Several years ago, the year 2000 to be exact, I decided I was going to read all those books that people said they had read when in fact most people hadn't: Darwin, Freud, Marx, the Koran, the Bible, the Russians (Tolstoy and Dostoyevsky, then Chekov, Gogol and Grossman), Cervantes, Dickens (all of them), the Americans and so on. I managed mostly and very rewarding it was too, with some exceptions. A book I never got all the way through but I've been chipping away at ever since is the Bible. And recently I began picking at it again.
I read the gospels when I was growing up and specifically Mark because our religion teachers told us it was 'the most Catholic gospel', which in itself tells you a lot about how denominations approach the Bible.
Now I no longer believe in God, but I'm a Catholic atheist - 'The Fool hath said in his heart, "there is no God"' - and I revisit the Bible again and again with fascination. Sometimes, it's for the novels - Job is a particularly brilliant tale. Sometimes it's for the history/biography. The Jesus stuff always feels like a detective story. We have four witnesses to a crime but their versions are muddled and contradictory. Sometimes they don't even make sense standing alone and they're not consistent with the actual history. As often happens with witnesses, they're out to cover things up and shift the blame (see how Pontius Pilate gets let off and the Jews shoulder the guilt). Lurking through them is the sense that something actually happened, but what exactly is as unavailable to us as the distant future, more so. The future we'll eventually get to, but the past is irretrievable.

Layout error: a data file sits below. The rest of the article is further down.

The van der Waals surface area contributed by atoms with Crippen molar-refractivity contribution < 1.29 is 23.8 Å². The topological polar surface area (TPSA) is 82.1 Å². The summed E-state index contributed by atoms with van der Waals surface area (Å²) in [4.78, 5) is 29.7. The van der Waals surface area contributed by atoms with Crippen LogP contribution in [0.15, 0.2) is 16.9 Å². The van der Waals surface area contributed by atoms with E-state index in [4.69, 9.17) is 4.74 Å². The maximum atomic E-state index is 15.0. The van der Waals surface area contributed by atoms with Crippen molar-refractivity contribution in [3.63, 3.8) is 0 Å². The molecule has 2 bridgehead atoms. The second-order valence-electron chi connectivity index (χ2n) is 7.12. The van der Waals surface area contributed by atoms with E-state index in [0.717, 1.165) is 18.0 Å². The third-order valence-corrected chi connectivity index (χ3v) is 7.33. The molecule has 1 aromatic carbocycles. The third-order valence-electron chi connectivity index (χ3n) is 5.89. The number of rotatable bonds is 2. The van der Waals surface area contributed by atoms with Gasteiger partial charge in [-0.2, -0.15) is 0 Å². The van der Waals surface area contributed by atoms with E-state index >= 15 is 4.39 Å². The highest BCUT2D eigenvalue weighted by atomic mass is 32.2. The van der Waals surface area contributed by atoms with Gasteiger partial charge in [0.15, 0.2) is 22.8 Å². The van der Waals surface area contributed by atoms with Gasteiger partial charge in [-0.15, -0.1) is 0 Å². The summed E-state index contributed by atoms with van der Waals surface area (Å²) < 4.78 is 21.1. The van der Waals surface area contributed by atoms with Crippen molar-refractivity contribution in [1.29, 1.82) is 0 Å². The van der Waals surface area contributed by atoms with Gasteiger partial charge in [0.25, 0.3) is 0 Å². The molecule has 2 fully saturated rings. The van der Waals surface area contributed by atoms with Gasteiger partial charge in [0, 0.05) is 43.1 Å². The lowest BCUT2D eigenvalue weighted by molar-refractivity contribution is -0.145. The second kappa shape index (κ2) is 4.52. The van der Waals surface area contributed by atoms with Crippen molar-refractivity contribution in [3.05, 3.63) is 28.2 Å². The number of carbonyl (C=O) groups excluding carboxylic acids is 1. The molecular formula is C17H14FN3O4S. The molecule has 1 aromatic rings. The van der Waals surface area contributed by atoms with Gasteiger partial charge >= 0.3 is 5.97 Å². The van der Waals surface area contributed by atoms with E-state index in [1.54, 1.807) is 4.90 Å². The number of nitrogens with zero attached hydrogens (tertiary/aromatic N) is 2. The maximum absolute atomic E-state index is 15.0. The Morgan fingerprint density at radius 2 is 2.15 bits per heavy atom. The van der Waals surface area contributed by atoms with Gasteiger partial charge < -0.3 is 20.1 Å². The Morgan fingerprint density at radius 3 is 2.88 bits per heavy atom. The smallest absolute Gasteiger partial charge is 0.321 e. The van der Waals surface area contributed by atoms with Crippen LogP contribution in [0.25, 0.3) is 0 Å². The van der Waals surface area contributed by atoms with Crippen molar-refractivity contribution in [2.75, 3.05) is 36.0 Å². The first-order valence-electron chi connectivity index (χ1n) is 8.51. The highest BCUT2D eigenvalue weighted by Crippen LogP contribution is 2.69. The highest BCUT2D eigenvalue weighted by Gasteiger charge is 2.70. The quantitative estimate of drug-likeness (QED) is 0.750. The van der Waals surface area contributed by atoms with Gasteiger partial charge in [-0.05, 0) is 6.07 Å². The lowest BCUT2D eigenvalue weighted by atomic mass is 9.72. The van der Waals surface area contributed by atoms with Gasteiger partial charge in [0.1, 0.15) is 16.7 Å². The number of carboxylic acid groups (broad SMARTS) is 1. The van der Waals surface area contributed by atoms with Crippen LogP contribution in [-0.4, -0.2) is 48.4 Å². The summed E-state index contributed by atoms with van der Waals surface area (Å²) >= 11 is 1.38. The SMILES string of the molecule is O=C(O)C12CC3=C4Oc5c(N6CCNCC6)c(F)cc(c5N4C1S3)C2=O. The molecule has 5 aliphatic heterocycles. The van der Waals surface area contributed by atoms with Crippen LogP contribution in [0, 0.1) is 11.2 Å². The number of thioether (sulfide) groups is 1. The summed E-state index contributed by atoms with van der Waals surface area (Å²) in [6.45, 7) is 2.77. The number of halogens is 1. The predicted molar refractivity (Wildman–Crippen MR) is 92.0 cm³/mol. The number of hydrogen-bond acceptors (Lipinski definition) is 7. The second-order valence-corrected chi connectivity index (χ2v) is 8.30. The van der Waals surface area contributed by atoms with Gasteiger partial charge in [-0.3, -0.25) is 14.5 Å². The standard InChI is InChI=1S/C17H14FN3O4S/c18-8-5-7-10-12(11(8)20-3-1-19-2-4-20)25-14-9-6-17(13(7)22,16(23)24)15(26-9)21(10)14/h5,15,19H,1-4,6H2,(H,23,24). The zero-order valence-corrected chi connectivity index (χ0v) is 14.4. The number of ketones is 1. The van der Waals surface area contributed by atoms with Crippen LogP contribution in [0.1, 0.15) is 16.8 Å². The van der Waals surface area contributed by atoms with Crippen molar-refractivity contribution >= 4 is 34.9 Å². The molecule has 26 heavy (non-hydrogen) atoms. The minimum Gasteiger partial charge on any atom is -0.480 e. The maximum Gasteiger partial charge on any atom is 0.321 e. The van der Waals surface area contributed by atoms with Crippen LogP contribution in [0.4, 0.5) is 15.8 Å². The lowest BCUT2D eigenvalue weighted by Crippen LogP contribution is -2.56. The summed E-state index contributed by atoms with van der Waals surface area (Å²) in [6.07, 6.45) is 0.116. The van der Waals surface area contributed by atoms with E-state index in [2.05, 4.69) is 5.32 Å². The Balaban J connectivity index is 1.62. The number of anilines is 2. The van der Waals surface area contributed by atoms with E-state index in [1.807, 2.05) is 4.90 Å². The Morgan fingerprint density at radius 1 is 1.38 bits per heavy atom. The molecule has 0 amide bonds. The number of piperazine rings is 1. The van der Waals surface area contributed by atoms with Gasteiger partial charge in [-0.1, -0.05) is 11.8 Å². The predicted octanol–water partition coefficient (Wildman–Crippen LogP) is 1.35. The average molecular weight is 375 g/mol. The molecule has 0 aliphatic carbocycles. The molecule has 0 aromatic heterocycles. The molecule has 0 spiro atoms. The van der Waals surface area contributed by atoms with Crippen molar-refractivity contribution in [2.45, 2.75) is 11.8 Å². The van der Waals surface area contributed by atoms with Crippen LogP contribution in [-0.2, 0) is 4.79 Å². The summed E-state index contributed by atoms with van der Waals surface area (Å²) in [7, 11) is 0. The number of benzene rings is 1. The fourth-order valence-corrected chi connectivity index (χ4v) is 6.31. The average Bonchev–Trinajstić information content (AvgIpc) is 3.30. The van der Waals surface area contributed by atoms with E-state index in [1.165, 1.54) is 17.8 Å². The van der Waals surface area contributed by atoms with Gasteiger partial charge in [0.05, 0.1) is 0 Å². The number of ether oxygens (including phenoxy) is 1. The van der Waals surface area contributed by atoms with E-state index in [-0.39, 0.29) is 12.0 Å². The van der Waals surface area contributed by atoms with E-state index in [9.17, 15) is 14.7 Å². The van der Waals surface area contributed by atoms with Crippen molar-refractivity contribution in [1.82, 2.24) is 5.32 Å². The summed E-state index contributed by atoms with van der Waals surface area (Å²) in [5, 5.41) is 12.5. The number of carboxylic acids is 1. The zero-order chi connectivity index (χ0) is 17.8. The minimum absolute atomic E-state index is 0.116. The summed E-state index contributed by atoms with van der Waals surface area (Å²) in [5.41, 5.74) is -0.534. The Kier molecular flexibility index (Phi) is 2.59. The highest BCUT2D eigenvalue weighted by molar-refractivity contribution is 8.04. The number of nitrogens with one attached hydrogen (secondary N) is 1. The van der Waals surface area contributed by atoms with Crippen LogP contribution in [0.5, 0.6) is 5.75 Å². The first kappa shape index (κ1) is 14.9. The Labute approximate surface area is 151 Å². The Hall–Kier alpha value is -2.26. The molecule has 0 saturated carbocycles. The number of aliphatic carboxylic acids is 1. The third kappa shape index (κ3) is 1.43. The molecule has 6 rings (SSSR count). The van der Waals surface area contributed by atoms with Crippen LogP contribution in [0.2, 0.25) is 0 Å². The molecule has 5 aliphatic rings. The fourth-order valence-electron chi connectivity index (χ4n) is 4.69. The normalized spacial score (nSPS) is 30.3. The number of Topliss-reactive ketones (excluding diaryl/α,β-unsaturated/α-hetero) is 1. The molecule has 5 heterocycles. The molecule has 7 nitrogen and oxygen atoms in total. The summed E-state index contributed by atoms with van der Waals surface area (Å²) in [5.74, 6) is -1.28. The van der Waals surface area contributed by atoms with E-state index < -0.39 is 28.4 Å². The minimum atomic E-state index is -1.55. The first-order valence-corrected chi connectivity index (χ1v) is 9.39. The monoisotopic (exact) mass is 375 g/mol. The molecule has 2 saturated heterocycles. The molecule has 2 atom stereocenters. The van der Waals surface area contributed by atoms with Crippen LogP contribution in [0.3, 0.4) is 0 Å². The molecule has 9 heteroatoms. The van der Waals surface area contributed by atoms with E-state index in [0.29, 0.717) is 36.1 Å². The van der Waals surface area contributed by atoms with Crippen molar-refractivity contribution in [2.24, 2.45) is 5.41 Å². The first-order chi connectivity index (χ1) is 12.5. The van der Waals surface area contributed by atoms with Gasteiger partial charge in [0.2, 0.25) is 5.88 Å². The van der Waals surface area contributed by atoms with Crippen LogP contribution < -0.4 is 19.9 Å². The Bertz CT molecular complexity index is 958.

I'm currently reading the Psalms. Whinging, pleading, threatening, bullying, coaxing, boasting and glorying and doubting. A lot of doubt. They are a cacophony. There's a great one I think 59 all about deliver me from my enemies, 'scatter them by thy power', great stuff. And then Psalm 60 begins 'O God, thou hast cast us off, thou hast scattered us'. Oops.
W.H. Auden once spoke of different types of readers, one type would skip the genealogies, the lists of chieftains drawn up in battle order, the litanies and beatitudes because they were basically looking for the story. The other kind, including poets like Auden, would pour over those parts because it was about the language, the poetry, the sound, the effect of those words going through you regardless of whether you understood, like repeating the names of the dead, like a spell. A magic relationship to language. I'll readily admit to skipping my fair share and I still do. I love Thomas Pynchon, but his song-writing skills leave a lot to be desired and when ever he breaks into verse I let out a mild whoop and skip to the end. But increasingly I find myself lingering on the lists and the lines. The way Hunter S. Thompson claimed to have typed out The Great Gatsby, just to feel those words going through you. There's something to that.
John Bleasdale is a writer. His work has appeared in The Guardian, The Independent, Il Manifesto, as well as CineVue.Com and theStudioExec.com. He has also written a number of plays, screenplays and novels.